We tend to not appreciate the power of small changes. What we do day by day often has a rhythm, and there is a natural temptation to assume that small changes in our routines are probably not very important. It’s human nature for adults to vary our patterns of behavior by several minutes and correctly think, “What’s the big deal?” In our young children, however, this may be a fallacy, because biologic processes often operate as if they were a finely tuned machine with many interacting parts. Like the famous “butterfly effect” in meteorology, in which the movement of a butterfly’s wings in Asia produces a hurricane in the Midwest, an extremely tiny change may produce dramatic damage.
Here is another helpful analogy. Our healthy body temperature is about 98.6 degrees Fahrenheit. When our temperature is greater than 104 degrees, it usually means that there is a serious or perhaps life–threatening illness. However, when our temperature is only slightly elevated, say 99.6 degrees—-an increase of just over 1 percent—-we still might have a life–threatening disease! A low fever does not necessarily mean a mild medical problem. The thermometer is a useful tool that measures body temperature, but it does not tell the whole story.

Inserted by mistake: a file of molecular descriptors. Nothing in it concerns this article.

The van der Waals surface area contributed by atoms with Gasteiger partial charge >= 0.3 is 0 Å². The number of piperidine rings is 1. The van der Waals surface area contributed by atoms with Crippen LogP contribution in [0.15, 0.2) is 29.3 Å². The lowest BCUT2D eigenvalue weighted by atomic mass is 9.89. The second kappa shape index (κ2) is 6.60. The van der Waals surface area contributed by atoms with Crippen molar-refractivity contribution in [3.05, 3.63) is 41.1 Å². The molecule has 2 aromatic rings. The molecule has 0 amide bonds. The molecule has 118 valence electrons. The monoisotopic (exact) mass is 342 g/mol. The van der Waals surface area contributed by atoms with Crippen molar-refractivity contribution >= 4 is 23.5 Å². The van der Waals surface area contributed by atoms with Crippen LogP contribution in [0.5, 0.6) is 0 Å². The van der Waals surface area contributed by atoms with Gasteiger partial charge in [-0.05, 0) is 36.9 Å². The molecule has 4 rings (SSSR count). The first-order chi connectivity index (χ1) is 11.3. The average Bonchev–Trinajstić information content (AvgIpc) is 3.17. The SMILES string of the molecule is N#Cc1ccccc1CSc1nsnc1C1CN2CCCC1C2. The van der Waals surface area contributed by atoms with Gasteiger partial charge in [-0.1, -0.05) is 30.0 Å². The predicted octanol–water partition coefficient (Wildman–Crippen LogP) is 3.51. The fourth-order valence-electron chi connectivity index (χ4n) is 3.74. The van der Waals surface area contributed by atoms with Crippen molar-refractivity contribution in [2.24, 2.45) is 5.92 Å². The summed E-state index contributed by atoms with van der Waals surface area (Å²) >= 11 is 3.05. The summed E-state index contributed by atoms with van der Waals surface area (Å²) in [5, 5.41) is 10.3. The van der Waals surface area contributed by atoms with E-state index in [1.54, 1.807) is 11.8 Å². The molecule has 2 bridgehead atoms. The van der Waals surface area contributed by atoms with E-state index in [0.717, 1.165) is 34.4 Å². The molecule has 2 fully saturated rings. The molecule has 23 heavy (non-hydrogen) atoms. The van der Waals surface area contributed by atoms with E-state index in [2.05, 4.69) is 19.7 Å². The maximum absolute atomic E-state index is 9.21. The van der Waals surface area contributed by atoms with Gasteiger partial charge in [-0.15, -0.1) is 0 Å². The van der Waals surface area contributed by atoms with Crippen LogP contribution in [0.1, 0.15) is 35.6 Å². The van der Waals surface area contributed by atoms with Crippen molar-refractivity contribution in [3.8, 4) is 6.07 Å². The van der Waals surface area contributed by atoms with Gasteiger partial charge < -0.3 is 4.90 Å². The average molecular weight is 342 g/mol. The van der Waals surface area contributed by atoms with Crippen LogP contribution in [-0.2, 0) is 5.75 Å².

Unfortunately, we do not have a “sleepometer” to measure sleepiness. Nevertheless, consider that the work of healthy sleep is to keep the nerve cells in the brain functioning optimally. What happens if your child needs ten hours of sleep but you keep him up just an extra twenty minutes later every night? Twenty minutes seems like a small amount, but this represents a 3.3 percent loss of sleep every night.
A little less sleep each night might be harmful causing brain damage. But the brain is resilient and adding a little more sleep each night will have a cumulative effect and restore brain health.
There are four types of studies proving that just small amounts of extra sleep help children. All these papers were published in peer-reviewed scientific journals.
Delaying school start times caused 15-year-olds to sleep in later and five months later, they demonstrated improved mental health, better prosocial behavior, peer relationships, and attention level but the average increase in night sleep was only 2.4 minutes.